The Rip Van Wrinkler, XXIII, Issue 3, August 2019

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by Marcia Woodard, originally published in the AKC GAZETTE "Breed Columns" November 2018 & the BCOA Yearbook, 2019.

photo by George Woodard

“VELVET SOAKED IN WARM WATER AND WRUNG OUT” “Velvet soaked in warm water and wrung out”—that’s how fancier Karen Christensen describes the feeling of a Basenji’s tongue. Not too wet, not too rough. Although there are Basenjis who never lick, many belong in what fancier Sally Wuornos calls the “OCD groom-your-human group.” The tongue action of these lappers is described as a “dermabrasion treatment” (Karen Christensen), or, in the words of fancier Lucy Khemka: “the sense of being hosed down.” Fancier Libby Cox and her husband Derek have discussed the “need to suspend or threaten to revoke a licker license.”

The Greeting. I like a licker. The relationship starts when they are puppies and their eyes first open: I hold them up close to my face to test if they will lick my nose. The first kiss. Fancier Susan Kamen Marsicano remembered a special greeting. Her dog Poet, circa 1977, was the first dog in the ring in the Bredby- Exhibitor class. When judge Anna K. Nicholas approached Poet on the table, they were at eye level, and he gave her a “big, slurpy kiss,” followed by eating the carnation pinned to her lapel. Nicholas said, “I told [the host club] I didn’t like to wear corsages.” Poet went on to win the class that day.

Ch. Apu's Precocious Poet and his "suemaw" ~ 1979

Exercise/sweat. On Mondays, we are the last yard of the day for our gardener Robert; afterward, he comes in to visit and to give treats to our pack. Lanikai and Lilikoi tagteam him, and each claim a side of his face: The combination of sweat and cut grass elicits industrial licking. I have never seen anyone who could sit still that long for something akin to the agitate cycle. After a few years of this, Robert thinks he might like to have a Basenji.

Rolling out an exercise mat at home and getting on the floor can be problematic if you like to work out alone: Basenjis view this as a buffet at their level. Fancier Patrick Schultz says, “Exercise becomes a ridiculous game of trying to lick my sweaty bald head with every push up or sit up.”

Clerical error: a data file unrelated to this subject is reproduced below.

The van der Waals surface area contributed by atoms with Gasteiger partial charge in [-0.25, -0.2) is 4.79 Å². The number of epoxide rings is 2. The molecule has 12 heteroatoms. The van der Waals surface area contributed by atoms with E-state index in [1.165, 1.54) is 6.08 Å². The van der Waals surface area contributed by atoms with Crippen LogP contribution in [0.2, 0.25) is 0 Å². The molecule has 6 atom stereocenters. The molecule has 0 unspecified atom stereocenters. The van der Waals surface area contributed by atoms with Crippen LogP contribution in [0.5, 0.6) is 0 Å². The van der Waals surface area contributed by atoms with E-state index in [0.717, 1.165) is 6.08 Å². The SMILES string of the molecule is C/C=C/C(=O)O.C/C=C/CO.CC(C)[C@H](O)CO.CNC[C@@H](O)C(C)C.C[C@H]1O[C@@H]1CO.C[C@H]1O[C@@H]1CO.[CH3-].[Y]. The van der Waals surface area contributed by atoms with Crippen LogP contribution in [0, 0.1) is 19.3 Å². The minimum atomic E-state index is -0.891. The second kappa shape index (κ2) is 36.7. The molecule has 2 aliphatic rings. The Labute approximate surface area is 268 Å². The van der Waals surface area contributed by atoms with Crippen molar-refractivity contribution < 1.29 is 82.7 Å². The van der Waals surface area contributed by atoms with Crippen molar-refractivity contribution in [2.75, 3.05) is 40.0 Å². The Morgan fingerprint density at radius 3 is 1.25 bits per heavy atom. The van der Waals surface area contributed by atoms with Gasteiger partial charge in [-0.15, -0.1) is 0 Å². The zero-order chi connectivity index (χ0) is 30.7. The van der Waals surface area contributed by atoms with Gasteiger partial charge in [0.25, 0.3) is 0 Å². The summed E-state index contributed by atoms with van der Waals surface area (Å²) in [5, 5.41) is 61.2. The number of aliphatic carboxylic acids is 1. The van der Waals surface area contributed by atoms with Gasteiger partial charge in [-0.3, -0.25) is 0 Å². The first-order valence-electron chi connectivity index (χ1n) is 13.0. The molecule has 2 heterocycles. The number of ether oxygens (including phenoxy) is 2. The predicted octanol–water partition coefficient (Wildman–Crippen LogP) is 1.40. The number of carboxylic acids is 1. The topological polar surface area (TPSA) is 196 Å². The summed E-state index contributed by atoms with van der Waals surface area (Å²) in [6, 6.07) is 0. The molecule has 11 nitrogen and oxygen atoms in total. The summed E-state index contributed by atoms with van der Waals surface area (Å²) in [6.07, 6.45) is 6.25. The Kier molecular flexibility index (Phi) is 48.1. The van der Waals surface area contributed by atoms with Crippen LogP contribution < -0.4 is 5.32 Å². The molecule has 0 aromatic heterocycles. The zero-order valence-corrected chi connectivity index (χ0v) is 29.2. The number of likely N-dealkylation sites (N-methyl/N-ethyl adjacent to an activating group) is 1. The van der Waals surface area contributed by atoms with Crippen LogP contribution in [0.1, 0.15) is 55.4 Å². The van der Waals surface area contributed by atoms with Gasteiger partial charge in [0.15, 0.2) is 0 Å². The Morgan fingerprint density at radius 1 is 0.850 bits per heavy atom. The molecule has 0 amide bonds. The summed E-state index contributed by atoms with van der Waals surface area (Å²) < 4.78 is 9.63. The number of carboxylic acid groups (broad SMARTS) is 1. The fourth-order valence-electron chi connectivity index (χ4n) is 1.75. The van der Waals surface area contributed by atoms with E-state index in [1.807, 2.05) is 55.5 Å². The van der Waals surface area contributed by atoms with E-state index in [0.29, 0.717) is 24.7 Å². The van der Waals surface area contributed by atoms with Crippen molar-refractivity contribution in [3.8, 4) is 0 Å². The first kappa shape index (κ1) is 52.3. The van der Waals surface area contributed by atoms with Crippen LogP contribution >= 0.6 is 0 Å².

Rain. Basenjis don’t like to get wet, and they can’t imagine that their humans do. When fancier Khakie Jones was working, she and her Basenji Zeppelin rode public transit. “If it rained,” she says, “I explained to fellow riders ‘No my dog isn’t thirsty,’ as he was trying to dry me, my jacket, the backpack, and the umbrella—this started a lot of interesting conversations.”

Post-shower. Fanciers Jared and Barbara Reisinger‘s Gable dries their feet when they step out of the shower. “If he doesn’t magically appear,” said Jared, “We call out, ‘Gable, come pay your rent!’ and he scampers over to do so.” Fancier Chuck Bagnell’s Tali is only interested in his right foot: “If I open the shower curtain and put out my left foot, she ignores it.”

Lotion: the accelerant. My pack’s favorite is Palmer’s Cocoa Butter Formula. After I shower and they have competed with the towel to dry me, they gather and wait. When I sit on the edge of the bed and bring out the bottle, they divide themselves between bed and floor and claim a limb. I think some of the lotion still soaks in.

Bedtime: high season in a day of licking. “Zoe is my licker,” said fancier Mary Ellen Chaffin. “I think she’d lie on my chest and lick my face all night if I let her. I found I missed this ritual when she was so sick. Now, it’s part of how I know she’s feeling good.”

Fancier Linda McGuffin says her Zoe is thoroughly bathing her foot as she writes this. She does this every night after diving under the covers. She keeps it up till I give her a kneenudge. Then she starts on Titus’s ear. When he growls, she sleeps.”

“Tommy crawls under the covers, licks each foot once, does his turn-around, spins one to three times, and goes to sleep,” said fancier Lisa Bauer Saban. “He does this every night, every day of his life.”

Feet are yummy anywhere, not just under the covers. While dog-sitting our two young Basenjis, my niece’s husband, Don, taught them to clean his toes, and our girls came back to us as talented connoisseurs: They got their tongues between each toe and out the other side. Scuffling and posturing takes place when shoes and socks are removed, and the girls will either put a paw over your foot to hold it down like prey or will lie flat on their side for the best angle to get underneath. My 95-yearold Mom lets out a high-pitched squeal/giggle when they set to work on her feet. I’ve never heard that sound from her before.

Medical detection. I check places on my body that my Basenjis are obsessed with because they might be trying to tell me something. Fancier Paulette Rinck notes, “I have never had Basenjis lick me unless I’m sick or my blood sugar is too low.” Similarly, fancier Therese Leimback reports that her husband Kevin has had several Basenjis over the years that, in bed, “go right to the place his back hurts, and they lick with a warm, forceful tongue. He says it’s like getting a massage, and they always know the exact spot to go to.” Therese suspects the dogs smell the inflammation, and Kevin swears it has healing powers. Adds Therese, “It seems to be more a trait of female Basenjis.”

Hall of Fame nomination. Our first bitch, Saintly, would settle into licking and then leave this universe for another. If you passed a hand in front of her face, there was no reaction. She only came back to her body when you got in between her tongue and the target and shouted her name, and then her expression would be “Where was I?” In her happy place.
—Marcia Woodard, Basenji Club of America

Occhi & Sandy at the Hudson Valley Senior Residence ~ 2002.